Chinese state-backed company to launch space tourism flights by 2028

BEIJING (Reuters) – Chinese commercial space company CAS Space announced its “space tourism vehicle” will first fly in 2027 and travel to the edge of space in 2028, state media reported on Friday.

The announcement comes just days after Jeff Bezos-backed Blue Origin announced that its New Shepard Rocket, which flies cargo and humans on short trips to the edge of space, would resume flights on Sunday, ending a near two-year pause of crewed operations.

CAS Space said that its vehicle will include a tourist cabin that has four panoramic windows and can carry seven passengers per flight. The company plans to arrange a launch every 100 hours from a newly-built aerospace theme park, with ten vehicles available to take tourists to the edge of space in shifts.

Tickets will cost 2 million to 3 million yuan ($415,127) per person per trip, state media said.

Guangzhou-based CAS Space was founded in 2018 and its second-largest shareholder is China’s biggest state research institute, the Chinese Academy of Sciences.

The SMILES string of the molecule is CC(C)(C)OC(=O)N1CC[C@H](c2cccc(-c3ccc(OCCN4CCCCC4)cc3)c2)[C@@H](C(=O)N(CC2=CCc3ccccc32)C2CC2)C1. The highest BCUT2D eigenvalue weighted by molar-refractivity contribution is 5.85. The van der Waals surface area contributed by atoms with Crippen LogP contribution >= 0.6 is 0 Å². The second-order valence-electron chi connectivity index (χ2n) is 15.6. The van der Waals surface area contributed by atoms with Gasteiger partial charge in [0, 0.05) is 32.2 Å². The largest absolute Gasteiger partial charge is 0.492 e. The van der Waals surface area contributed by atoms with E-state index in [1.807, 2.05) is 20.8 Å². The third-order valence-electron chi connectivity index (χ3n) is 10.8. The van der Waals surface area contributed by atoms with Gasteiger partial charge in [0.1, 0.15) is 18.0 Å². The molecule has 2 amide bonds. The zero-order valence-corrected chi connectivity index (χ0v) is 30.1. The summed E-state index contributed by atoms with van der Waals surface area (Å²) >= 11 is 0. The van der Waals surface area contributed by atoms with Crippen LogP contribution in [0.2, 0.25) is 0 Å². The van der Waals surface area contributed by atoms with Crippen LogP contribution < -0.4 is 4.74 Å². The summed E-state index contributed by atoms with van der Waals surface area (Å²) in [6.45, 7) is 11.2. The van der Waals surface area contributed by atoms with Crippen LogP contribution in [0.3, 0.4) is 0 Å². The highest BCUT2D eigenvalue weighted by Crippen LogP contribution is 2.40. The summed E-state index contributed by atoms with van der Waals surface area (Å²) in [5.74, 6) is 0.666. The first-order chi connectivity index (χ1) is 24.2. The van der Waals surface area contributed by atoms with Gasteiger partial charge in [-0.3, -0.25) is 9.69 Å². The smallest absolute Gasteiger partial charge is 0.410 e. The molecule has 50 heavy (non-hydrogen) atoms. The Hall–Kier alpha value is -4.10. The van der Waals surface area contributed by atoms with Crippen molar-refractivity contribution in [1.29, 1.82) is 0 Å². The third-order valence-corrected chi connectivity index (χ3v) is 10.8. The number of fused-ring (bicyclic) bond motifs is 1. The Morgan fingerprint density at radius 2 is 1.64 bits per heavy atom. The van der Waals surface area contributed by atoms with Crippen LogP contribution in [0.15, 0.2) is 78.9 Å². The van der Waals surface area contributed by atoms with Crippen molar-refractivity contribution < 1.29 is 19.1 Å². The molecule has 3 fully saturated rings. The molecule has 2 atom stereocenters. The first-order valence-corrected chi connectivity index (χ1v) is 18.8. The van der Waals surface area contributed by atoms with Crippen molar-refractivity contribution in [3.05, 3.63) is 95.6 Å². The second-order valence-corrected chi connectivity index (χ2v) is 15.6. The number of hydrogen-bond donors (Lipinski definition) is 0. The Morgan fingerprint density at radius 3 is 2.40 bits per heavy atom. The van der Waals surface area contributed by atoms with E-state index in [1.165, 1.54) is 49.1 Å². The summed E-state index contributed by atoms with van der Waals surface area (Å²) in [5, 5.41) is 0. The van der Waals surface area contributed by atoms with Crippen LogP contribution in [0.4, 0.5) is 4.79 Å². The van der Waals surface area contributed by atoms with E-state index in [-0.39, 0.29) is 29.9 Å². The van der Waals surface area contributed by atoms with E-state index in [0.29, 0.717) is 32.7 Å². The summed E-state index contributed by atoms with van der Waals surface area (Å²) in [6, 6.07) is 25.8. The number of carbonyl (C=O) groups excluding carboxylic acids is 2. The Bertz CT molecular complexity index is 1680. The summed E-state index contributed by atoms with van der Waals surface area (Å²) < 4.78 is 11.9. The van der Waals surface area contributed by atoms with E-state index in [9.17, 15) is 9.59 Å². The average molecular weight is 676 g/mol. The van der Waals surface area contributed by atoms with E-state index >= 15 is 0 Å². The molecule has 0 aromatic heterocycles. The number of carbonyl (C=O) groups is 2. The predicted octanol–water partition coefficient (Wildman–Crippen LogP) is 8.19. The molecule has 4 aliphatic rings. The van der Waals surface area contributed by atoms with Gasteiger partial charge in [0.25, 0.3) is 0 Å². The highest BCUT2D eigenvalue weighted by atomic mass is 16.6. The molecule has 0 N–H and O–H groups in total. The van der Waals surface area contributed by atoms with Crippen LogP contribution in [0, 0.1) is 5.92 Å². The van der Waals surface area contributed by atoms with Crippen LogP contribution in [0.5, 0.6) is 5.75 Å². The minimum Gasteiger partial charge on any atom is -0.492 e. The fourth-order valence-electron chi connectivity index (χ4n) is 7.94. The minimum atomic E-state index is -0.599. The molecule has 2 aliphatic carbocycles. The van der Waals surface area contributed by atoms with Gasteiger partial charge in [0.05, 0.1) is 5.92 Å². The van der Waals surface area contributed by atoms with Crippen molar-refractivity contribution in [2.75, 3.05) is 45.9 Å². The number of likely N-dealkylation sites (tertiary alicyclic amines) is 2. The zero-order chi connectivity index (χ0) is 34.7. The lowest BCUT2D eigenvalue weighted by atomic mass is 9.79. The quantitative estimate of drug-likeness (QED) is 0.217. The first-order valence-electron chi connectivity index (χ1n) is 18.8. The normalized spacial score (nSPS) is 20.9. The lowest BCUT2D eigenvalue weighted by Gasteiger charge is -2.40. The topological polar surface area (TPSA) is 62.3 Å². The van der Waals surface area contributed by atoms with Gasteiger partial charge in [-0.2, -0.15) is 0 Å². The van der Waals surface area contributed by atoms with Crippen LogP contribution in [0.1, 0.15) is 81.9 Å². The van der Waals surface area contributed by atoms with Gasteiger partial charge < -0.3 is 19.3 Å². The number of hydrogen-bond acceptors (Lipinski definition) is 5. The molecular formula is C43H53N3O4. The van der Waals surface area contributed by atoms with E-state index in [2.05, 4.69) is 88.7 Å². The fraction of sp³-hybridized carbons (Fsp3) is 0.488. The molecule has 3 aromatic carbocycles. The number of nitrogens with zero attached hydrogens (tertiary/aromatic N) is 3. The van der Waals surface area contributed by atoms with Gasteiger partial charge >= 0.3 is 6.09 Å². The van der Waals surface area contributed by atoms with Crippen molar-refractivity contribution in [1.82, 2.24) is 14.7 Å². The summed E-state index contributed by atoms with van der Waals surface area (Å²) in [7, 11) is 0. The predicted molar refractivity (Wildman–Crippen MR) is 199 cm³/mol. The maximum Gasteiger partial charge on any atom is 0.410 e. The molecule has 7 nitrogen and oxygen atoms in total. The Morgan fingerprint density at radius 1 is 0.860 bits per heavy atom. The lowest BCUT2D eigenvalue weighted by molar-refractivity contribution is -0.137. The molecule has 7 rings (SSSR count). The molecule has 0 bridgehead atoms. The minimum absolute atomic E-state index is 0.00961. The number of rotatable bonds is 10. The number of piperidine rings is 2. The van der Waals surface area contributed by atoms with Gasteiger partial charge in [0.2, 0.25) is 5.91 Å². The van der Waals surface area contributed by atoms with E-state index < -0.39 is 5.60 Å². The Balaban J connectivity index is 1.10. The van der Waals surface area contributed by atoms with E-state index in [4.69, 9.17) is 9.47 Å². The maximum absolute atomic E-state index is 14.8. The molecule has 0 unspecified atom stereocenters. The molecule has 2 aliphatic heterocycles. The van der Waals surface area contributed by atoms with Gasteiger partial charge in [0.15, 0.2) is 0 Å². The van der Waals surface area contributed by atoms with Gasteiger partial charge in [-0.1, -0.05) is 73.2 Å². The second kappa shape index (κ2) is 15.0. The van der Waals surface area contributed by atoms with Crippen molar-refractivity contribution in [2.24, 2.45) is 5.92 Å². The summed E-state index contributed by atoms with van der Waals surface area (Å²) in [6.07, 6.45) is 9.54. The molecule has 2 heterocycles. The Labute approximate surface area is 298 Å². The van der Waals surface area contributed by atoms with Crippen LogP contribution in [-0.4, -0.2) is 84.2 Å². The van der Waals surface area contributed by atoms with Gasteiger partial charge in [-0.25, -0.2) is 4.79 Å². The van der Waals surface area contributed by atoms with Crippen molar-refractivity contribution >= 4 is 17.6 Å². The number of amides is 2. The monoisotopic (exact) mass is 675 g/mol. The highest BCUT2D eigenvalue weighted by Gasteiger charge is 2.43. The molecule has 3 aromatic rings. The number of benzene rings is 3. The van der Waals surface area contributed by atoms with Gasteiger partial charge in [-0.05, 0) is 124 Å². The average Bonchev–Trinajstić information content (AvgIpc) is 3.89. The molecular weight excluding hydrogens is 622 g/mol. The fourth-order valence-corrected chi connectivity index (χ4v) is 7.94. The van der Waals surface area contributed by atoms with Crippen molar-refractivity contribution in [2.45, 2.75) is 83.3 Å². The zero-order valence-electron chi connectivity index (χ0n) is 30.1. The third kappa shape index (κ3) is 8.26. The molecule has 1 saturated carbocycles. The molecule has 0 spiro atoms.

China’s space exploration program has recently narrowed the gap with the United States and could become the first country to return samples from the far side of the moon after it launched the Chang’e-6 mission earlier this month.

That launch attracted hordes of tourists to the launch site on China’s island province of Hainan. Before blast-off tens of thousands of people gathered in different viewing spots near the launch site, causing long traffic jams.

($1 = 7.2267 Chinese yuan renminbi)

(Reporting by Eduardo Baptista; Editing by Sonali Paul)

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